I know that no grade can possibly prove what kind of nurse you will be. I know that no assignment will showcase your compassion. I know that a failed class doesn't mean you aren't meant to do this. I know that a 'C' on a test that you studied so. dang. hard. for does not mean that you are not intelligent. I know that no amount of bad days will ever take away the empathy inside of you that makes you an exceptional nurse.

I know that nursing school isn't fair. I know you wish it was easier. I know that some days you can't remember why it's worth it. I know you want to go out and have fun. I know that staying up until 1:00 A.M. doing paperwork, only to have to be up and at clinicals before the sun rises is not fair. I know that studying this much only to be failing the class is hard. I know you wish your friends and family understood. I know that this is difficult.

Nursing school isn't glamorous, with the white lab coat and stethoscope. Nursing school is crying, randomly and a lot. Nursing school is exhaustion. Nursing school is drinking so much coffee that you lose track. Nursing school is being so stressed that you can't eat. Nursing school is four cumulative finals jam-packed into one week that is enough to make you go insane.

But, nursing school is worth it. I know that when these assignments are turned in and finals are over, that you will find the motivation to keep going. I know that one good day of making a difference in a patient's life is worth a hundred bad days of nursing school.

Keep hanging in there, nursing majors. It'll all be worth it— this I know, for sure.

So, if you have a nursing major in your life, hug them and tell them that you're proud of them. Nursing school is tough, nursing school is scary, and nursing school is overwhelming; but a simple 'thank-you' from someone we love is all we need to keep going.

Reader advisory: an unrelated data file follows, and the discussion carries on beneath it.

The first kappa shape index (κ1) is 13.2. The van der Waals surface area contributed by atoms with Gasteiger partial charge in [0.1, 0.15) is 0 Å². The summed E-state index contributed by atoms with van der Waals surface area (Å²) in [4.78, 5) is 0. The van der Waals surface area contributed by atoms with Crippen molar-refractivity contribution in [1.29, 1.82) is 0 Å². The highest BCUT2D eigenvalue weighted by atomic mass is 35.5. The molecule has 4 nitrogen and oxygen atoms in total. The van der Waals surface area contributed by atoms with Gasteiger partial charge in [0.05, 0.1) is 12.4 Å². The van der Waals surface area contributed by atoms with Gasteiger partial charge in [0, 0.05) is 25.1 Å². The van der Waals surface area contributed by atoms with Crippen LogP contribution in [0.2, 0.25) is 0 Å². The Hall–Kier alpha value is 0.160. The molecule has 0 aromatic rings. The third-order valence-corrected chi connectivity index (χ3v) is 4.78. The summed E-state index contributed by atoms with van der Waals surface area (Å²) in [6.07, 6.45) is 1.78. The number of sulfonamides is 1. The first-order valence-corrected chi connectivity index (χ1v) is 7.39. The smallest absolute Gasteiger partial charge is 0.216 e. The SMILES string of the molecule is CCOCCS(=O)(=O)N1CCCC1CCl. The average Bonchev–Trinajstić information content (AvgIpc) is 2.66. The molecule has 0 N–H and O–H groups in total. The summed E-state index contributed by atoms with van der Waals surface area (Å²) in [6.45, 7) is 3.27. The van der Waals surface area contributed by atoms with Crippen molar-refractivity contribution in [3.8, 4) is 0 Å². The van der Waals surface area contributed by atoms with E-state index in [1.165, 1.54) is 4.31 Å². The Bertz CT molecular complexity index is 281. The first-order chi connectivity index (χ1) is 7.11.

Sincerely,

A third-year nursing student who knows

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To The High School Graduating Seniors

I know you're ready, but be ready.

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Seniors,

I am not going to say anything about senioritis because I was ready to get out of there and I'm sure you are too; however, in your last months living at home you should take advantage of the luxuries you will not have in a college dorm. The part of college seen in movies is great, the rest of it is incredibly inconvenient. It is better to come to terms with this While you still have plenty of time to prepare and enjoy yourself.

Perhaps one of the most annoying examples is the shower. Enjoy your hot, barefoot showers now because soon enough you will have no water pressure and a drain clogged with other people's hair. Enjoy touching your feet to the floor in the shower and the bathroom because though it seems weird, it's a small thing taken away from you in college when you have to wear shoes everywhere.

Enjoy your last summer with your friends. After this summer, any free time you take is a sacrifice. For example, if you want to go home for the summer after your freshman year and be with your friends, you have to sacrifice an internship. If you sacrifice an internship, you risk falling behind on your resume, and so on. I'm not saying you can't do that, but it is not an easy choice anymore.

Get organized. If you're like me you probably got good grades in high school by relying on your own mind. You think I can remember what I have to do for tomorrow. In college, it is much more difficult to live by memory. There are classes that only meet once or twice a week and meeting and appointments in between that are impossible to mentally keep straight. If you do not yet have an organizational system that works for you, get one.

I do not mean to sound pessimistic about school. College is great and you will meet a lot of people and make a lot of memories that will stick with you for most of your life. I'm just saying be ready.

-A freshman drowning in work